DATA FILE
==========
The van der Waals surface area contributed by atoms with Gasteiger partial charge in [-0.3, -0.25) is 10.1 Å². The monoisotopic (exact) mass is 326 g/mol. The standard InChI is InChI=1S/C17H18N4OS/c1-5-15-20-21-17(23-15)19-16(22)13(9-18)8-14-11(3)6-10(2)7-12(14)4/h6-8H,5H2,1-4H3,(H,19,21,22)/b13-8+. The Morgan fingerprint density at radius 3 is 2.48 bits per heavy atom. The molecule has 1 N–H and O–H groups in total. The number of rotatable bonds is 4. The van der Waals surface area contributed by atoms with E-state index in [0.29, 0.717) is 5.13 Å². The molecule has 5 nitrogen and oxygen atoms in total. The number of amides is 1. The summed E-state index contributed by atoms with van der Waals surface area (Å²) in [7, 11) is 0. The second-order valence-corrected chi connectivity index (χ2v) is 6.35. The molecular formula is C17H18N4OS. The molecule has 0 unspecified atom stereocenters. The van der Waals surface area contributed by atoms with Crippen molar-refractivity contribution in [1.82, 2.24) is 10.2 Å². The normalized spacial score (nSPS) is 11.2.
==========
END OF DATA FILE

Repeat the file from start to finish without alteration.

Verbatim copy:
The van der Waals surface area contributed by atoms with Gasteiger partial charge in [-0.3, -0.25) is 10.1 Å². The monoisotopic (exact) mass is 326 g/mol. The standard InChI is InChI=1S/C17H18N4OS/c1-5-15-20-21-17(23-15)19-16(22)13(9-18)8-14-11(3)6-10(2)7-12(14)4/h6-8H,5H2,1-4H3,(H,19,21,22)/b13-8+. The Morgan fingerprint density at radius 3 is 2.48 bits per heavy atom. The molecule has 1 N–H and O–H groups in total. The number of rotatable bonds is 4. The van der Waals surface area contributed by atoms with E-state index in [0.29, 0.717) is 5.13 Å². The molecule has 5 nitrogen and oxygen atoms in total. The number of amides is 1. The summed E-state index contributed by atoms with van der Waals surface area (Å²) in [7, 11) is 0. The second-order valence-corrected chi connectivity index (χ2v) is 6.35. The molecular formula is C17H18N4OS. The molecule has 0 unspecified atom stereocenters. The van der Waals surface area contributed by atoms with Crippen molar-refractivity contribution in [1.82, 2.24) is 10.2 Å². The normalized spacial score (nSPS) is 11.2.